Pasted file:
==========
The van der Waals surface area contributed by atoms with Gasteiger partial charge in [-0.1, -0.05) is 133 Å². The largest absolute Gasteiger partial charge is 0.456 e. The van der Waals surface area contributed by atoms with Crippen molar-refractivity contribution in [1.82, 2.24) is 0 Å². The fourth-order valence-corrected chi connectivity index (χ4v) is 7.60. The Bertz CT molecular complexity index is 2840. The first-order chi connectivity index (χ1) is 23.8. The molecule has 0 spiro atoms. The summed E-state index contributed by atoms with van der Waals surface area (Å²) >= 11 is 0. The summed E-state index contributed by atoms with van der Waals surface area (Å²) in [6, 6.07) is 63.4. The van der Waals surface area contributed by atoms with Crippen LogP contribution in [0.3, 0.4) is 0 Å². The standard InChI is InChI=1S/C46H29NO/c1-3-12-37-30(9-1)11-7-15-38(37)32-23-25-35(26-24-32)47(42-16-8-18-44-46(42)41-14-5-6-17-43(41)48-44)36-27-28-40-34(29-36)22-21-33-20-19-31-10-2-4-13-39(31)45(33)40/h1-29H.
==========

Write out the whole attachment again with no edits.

The van der Waals surface area contributed by atoms with Gasteiger partial charge in [-0.1, -0.05) is 133 Å². The largest absolute Gasteiger partial charge is 0.456 e. The van der Waals surface area contributed by atoms with Crippen molar-refractivity contribution in [1.82, 2.24) is 0 Å². The fourth-order valence-corrected chi connectivity index (χ4v) is 7.60. The Bertz CT molecular complexity index is 2840. The first-order chi connectivity index (χ1) is 23.8. The molecule has 0 spiro atoms. The summed E-state index contributed by atoms with van der Waals surface area (Å²) >= 11 is 0. The summed E-state index contributed by atoms with van der Waals surface area (Å²) in [6, 6.07) is 63.4. The van der Waals surface area contributed by atoms with Crippen LogP contribution in [0.3, 0.4) is 0 Å². The standard InChI is InChI=1S/C46H29NO/c1-3-12-37-30(9-1)11-7-15-38(37)32-23-25-35(26-24-32)47(42-16-8-18-44-46(42)41-14-5-6-17-43(41)48-44)36-27-28-40-34(29-36)22-21-33-20-19-31-10-2-4-13-39(31)45(33)40/h1-29H.